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Q+A: Tricky issues keep U.S.-Pakistan ties on edge

ISLAMABAD (Reuters) - Representatives from the United States and Pakistan meet this week in Washington for the third round of the so-called strategic dialogue, but the gulf between the two uneasy allies is as wide as it’s ever been.

Mutual distrust and suspicion will make this latest round of talks a high-stakes proposition. But with Pakistan still reeling from devastating August floods and the United States looking to begin a drawdown of troops in Afghanistan in 2011, both sides are looking to patch things up despite having very different interests in the region.

Here are some questions and answers about the latest round of talks:


Pakistan most pressing worry is the tentative 2011 timeline for the beginning of an American troop drawdown in Afghanistan. Pakistan wants assurances that its interests in Kabul will be protected -- and Indian influence checked -- while at the same time the United States won’t leave chaos for Pakistan to clean up, as happened in the 1990s after the Soviet pullout.

It’s a tricky balancing act for both countries, and lies at the heart of many of their disputes.

Another, related, concern is the United States’ increased use of unmanned drones. Since the beginning of September, there has been a marked increased in strikes in Pakistan’s tribal regions, prompting outrage across Pakistan’s political spectrum.

While tacitly supported by Pakistan’s powerful military and intelligence agencies, they put the civilian government in a bind and leaves it open to criticism that it is too friendly with a country many Pakistanis consider more dangerous than its arch-nemesis, India.

Cross-border incursions by attack helicopters -- one of which killed two Pakistani troops on Sept 30 -- is another source of anger for Pakistan. Islamabad closed a vital supply route for the war effort in Afghanistan for 10 days in protest after the last incursion on Sept 30, and will emphasize that such incidents must not happen again.

Finally, Pakistan wants increased access to American markets, a civilian nuclear deal such as the one India has, and speedier compensation for its costs in the war against militants. The costs of August’s floods, estimated at $9.7 billion by the Asian Development Bank and the World Bank, will also be a subject with Pakistan hoping for more aid.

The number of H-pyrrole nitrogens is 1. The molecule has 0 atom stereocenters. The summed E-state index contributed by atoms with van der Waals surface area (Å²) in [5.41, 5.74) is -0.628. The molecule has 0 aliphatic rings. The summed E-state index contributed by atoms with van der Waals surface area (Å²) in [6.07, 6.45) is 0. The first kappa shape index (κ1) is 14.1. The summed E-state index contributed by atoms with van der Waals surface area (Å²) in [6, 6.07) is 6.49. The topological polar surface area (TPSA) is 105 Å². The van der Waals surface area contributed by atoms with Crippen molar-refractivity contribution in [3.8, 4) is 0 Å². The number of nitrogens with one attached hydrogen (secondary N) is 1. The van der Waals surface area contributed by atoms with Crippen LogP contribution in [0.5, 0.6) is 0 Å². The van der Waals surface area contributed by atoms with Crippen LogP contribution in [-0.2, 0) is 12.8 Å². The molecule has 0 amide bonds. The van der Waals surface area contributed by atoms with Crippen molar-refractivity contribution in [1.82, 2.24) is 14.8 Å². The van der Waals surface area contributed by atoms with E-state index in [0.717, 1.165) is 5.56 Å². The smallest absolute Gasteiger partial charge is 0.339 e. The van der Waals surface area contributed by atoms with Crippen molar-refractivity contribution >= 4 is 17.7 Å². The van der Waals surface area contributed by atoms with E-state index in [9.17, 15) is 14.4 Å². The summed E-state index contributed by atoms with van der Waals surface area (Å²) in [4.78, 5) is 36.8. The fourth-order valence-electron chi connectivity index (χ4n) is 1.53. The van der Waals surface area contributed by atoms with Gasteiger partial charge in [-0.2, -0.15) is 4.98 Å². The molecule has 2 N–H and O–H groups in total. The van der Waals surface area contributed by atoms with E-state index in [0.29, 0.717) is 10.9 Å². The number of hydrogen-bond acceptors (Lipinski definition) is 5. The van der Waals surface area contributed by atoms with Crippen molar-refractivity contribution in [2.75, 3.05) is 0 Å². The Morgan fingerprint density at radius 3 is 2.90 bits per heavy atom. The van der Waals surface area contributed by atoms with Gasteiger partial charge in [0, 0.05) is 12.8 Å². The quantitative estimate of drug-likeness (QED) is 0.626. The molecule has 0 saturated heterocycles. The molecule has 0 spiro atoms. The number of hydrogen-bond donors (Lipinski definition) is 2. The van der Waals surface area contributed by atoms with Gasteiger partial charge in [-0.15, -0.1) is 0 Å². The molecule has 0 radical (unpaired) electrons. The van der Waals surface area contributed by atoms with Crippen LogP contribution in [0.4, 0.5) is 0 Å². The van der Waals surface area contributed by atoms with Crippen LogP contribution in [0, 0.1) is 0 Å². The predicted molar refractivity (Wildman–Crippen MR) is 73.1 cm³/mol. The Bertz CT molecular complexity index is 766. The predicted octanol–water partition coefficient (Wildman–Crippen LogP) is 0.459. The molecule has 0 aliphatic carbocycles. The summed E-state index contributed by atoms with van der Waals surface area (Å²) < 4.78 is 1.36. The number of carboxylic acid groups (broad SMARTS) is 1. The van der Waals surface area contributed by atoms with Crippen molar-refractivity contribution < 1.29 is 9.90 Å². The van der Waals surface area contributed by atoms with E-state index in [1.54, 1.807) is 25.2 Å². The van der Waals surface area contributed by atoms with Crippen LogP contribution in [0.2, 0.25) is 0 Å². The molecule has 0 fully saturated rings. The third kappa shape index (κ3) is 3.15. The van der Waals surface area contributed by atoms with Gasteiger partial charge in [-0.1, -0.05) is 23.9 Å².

The United States wants to leave Afghanistan starting in 2011, but it can’t if Pakistan refuses to crack down on militant safe havens in its tribal areas. Washington has been pressing Islamabad to move against North Waziristan as it has in other parts of the country, but Pakistan continues to drag its heels saying it has to consolidate gains elsewhere and that flood relief has sapped its offensive capacity.

Pakistan’s reluctance stems in part from its alleged support for the Haqqani network, which is based in North Waziristan and an ally of Pakistan going back to the war against the Soviets. Pakistan doesn’t want to lose what it considers a strategic asset for maintaining influence in any future settlement in Kabul. The United States, however, considers the group an ally of al Qaeda and irreconcilable with the current Western-backed government of President Hamid Karzai.

Washington’s other issues with Pakistan is its unwillingness to support itself by broadening its tax base and a too-great emphasis on confronting India rather than its homegrown militants. It is also concerned about the security of its nuclear arsenal and harbors lingering suspicions about its past record of nuclear proliferation through the network of Abdul Qadeer Khan.


In this session? Not likely. While the second round of talks, held this past summer in Islamabad, were almost heady in their optimism, with $500 million in development projects announced amid a spirit of goodwill, this session will be about repairing damage.

“The level of confidence between the two must improve,” said military analyst and retired general Talat Masood.

“Pakistan must be assured that America has an interest in Pakistan’s stability. And Pakistanis have to prove to the Americans that they’re not playing a double game. I think this is the whole story at the moment.”

Additional reporting by Zeeshan Haider, editing by Philip Barbara